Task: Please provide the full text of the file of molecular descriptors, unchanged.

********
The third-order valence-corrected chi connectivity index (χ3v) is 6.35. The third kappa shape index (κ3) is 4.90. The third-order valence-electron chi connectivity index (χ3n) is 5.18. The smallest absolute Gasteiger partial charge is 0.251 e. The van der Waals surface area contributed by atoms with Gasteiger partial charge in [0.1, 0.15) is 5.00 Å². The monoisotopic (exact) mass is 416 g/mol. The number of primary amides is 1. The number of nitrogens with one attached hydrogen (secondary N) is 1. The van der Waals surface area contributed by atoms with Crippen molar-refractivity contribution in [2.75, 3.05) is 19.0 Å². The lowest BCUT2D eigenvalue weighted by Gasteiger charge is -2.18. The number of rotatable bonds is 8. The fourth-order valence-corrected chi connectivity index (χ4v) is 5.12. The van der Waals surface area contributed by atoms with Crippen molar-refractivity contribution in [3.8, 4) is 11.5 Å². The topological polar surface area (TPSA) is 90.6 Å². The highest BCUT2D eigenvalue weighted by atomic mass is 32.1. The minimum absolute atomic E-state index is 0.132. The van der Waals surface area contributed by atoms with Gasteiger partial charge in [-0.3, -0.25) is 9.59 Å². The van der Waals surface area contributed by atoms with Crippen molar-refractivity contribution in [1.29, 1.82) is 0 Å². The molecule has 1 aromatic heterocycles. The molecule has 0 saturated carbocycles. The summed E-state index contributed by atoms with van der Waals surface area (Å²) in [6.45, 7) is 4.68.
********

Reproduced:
The third-order valence-corrected chi connectivity index (χ3v) is 6.35. The third kappa shape index (κ3) is 4.90. The third-order valence-electron chi connectivity index (χ3n) is 5.18. The smallest absolute Gasteiger partial charge is 0.251 e. The van der Waals surface area contributed by atoms with Gasteiger partial charge in [0.1, 0.15) is 5.00 Å². The monoisotopic (exact) mass is 416 g/mol. The number of primary amides is 1. The number of nitrogens with one attached hydrogen (secondary N) is 1. The van der Waals surface area contributed by atoms with Crippen molar-refractivity contribution in [2.75, 3.05) is 19.0 Å². The lowest BCUT2D eigenvalue weighted by Gasteiger charge is -2.18. The number of rotatable bonds is 8. The fourth-order valence-corrected chi connectivity index (χ4v) is 5.12. The van der Waals surface area contributed by atoms with Crippen molar-refractivity contribution in [3.8, 4) is 11.5 Å². The topological polar surface area (TPSA) is 90.6 Å². The highest BCUT2D eigenvalue weighted by atomic mass is 32.1. The minimum absolute atomic E-state index is 0.132. The van der Waals surface area contributed by atoms with Gasteiger partial charge in [-0.3, -0.25) is 9.59 Å². The van der Waals surface area contributed by atoms with Crippen molar-refractivity contribution in [1.29, 1.82) is 0 Å². The molecule has 1 aromatic heterocycles. The molecule has 0 saturated carbocycles. The summed E-state index contributed by atoms with van der Waals surface area (Å²) in [6.45, 7) is 4.68.